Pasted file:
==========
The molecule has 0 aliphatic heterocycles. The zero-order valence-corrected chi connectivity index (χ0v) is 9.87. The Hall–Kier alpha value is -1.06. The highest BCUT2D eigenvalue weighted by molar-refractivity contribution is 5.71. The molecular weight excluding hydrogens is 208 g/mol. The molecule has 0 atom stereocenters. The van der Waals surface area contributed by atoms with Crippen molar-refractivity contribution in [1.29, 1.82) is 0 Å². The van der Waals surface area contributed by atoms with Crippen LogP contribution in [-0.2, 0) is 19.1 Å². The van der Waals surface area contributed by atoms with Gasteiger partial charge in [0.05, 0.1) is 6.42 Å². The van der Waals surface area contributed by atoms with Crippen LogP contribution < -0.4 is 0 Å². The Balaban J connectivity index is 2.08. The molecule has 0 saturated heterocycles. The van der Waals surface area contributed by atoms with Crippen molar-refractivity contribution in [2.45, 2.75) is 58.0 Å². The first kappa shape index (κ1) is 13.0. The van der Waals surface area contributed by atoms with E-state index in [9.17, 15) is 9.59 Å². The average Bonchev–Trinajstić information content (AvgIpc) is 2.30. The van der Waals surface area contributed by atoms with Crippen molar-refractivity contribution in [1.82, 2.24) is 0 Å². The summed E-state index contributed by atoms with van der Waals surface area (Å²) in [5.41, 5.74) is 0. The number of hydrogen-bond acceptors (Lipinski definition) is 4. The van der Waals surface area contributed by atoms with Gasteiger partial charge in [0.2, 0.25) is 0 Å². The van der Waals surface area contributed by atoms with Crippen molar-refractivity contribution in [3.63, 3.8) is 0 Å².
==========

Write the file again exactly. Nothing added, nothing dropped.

The molecule has 0 aliphatic heterocycles. The zero-order valence-corrected chi connectivity index (χ0v) is 9.87. The Hall–Kier alpha value is -1.06. The highest BCUT2D eigenvalue weighted by molar-refractivity contribution is 5.71. The molecular weight excluding hydrogens is 208 g/mol. The molecule has 0 atom stereocenters. The van der Waals surface area contributed by atoms with Crippen molar-refractivity contribution in [1.29, 1.82) is 0 Å². The van der Waals surface area contributed by atoms with Crippen LogP contribution in [-0.2, 0) is 19.1 Å². The van der Waals surface area contributed by atoms with Gasteiger partial charge in [0.05, 0.1) is 6.42 Å². The van der Waals surface area contributed by atoms with Crippen LogP contribution < -0.4 is 0 Å². The Balaban J connectivity index is 2.08. The molecule has 0 saturated heterocycles. The van der Waals surface area contributed by atoms with Crippen molar-refractivity contribution in [2.45, 2.75) is 58.0 Å². The first kappa shape index (κ1) is 13.0. The van der Waals surface area contributed by atoms with E-state index in [9.17, 15) is 9.59 Å². The average Bonchev–Trinajstić information content (AvgIpc) is 2.30. The van der Waals surface area contributed by atoms with Crippen molar-refractivity contribution in [1.82, 2.24) is 0 Å². The summed E-state index contributed by atoms with van der Waals surface area (Å²) in [5.41, 5.74) is 0. The number of hydrogen-bond acceptors (Lipinski definition) is 4. The van der Waals surface area contributed by atoms with Gasteiger partial charge in [0.2, 0.25) is 0 Å². The van der Waals surface area contributed by atoms with Crippen molar-refractivity contribution in [3.63, 3.8) is 0 Å².